The race for mayor in 1967

Festge's narrow victory
The race for mayor in 1967
Photo by Ed Stein, Wisconsin State Journal

Mayor Otto Festge was elected to his first term in 1965 by 8,000 votes. But on Election Night 1967, he was only ahead by about 30 votes with just one precinct left to report.

That’s what happens when you raise the tax rate 5 mills, and crime is up, and college students are causing trouble, and the building trades go on strike the day before the election, and everything’s starting to break down.

Festge almost got to run un-opposed, but attorney William Dyke, who finished third in the 7-way primary in 1965, entered the race just before the deadline. Dyke campaigned almost exclusively on Festge’s spending and taxes and purported failures of leadership, and avoided culture or crime. A former aide to GOP Lt. Gov. Olson, Dyke enjoyed active support of local and state Republican officials, while the Dane County Democratic Party wouldn’t even endorse Festge, even though he had been elected County Clerk six times as a Democrat. Festge ads cited as his primary accomplishment the recent acquisition of a site on Milwaukee St. for the long-sought East Side Hospital, making progress on the Monona Basin auditorium and civic center, and forming the Alliance of Cities to lobby for better state shared revenue.

Festge ran moderately well throughout the city; Dyke won wards by larger margins, especially his Nakoma neighborhood. It all came down to University Heights, a precinct with a thousand votes. About 10 o’clock, the last numbers came in: Festge 511, Dyke 474. Festge got his second term by 75 votes (reduced after recount to 62).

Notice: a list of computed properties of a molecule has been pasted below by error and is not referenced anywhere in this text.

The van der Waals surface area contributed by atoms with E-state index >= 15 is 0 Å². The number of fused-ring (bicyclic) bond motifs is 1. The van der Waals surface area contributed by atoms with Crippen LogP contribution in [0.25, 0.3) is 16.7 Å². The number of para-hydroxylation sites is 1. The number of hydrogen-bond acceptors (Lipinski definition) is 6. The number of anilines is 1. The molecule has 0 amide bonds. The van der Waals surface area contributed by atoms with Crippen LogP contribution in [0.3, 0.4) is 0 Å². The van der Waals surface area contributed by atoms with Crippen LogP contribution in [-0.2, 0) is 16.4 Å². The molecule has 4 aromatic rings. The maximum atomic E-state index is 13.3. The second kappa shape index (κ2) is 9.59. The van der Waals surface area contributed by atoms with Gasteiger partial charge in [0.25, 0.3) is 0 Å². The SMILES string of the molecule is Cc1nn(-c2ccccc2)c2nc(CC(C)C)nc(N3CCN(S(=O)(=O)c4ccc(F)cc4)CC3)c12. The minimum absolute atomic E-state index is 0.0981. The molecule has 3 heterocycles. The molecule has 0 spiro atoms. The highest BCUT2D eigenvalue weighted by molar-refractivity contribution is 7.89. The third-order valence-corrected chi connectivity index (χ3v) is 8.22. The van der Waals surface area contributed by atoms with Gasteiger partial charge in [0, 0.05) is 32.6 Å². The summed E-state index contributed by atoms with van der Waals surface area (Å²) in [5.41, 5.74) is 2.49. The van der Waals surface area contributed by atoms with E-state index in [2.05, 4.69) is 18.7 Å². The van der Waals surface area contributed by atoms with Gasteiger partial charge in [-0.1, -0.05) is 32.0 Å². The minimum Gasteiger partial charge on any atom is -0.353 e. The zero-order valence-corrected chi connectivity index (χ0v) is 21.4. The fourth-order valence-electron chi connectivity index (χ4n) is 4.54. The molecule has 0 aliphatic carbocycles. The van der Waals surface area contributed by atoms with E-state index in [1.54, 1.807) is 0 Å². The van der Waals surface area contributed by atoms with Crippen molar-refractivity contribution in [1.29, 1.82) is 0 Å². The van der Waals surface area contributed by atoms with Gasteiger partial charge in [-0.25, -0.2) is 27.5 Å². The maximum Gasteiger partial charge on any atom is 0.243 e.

Chastened by his political near-death experience, and understanding the brewing tax revolt, Festge vowed to keep the tax rate at 47 mills. “I believe we can provide for our needs through the normal increase in the city’s valuation,” he told the council in his inaugural message on April 18. It was a marker he would soon regret.
Citing economic expansion as “perhaps the single most vital consideration” the city faced, Festge reiterated his call for an industrial land bank and proposed creating a Transportation Commission. He said there was a “crying need’ for better social services planning and delivery, and asked the council to create an Advisory Committee on Housing and Social Services, to help develop community services for the growing number of elderly and low-income public housing residents.

And the mayor, who had made more progress on the auditorium/civic center in two years than immediate predecessor Henry Reynolds had made in two terms, took a bold swipe at the diehard anti-Wrightians; ‘The attempt by a small obstructionist minority to once again delay this project is a grave disservice to our city, and deserves forthright condemnation from the leaders of this community–including the morning newspaper and candidates for public office.”

Festge closed his comments by calling the narrowness of his victory “a challenge to me, my administration, and to this Common Council.”

He had no idea of the challenges to come.

Otto Festge
Age: 50
Address: 4610 Herrick Lane
Married (Evelyn), three adult children
Slogans: “Keep Progressive Growth for Madison!” “Keep Madison Moving Forward”
Mayor, 1965-1967
Dane County Clerk, 1953-1965
Town Assessor, Cross Plains, 1946-49
Teacher, Black Earth, 1941-46
$9,561 Campaign expenses
17,261 votes

William Dyke
Age: 36
Address: 3626 Council Crest
Married (Joan), three children
Slogans: “Time for Responsible Government” “Live Within Our Means”
Attorney (UW Law ’56)
Staff, Lt. Gov. Jack Olson 1963-1964
City Attorney, Jefferson, 1961-1963
Former radio and television announcer
$3,618 campaign expenses
17,199 votes

Return to 15 web extras about the summer of 1967 here.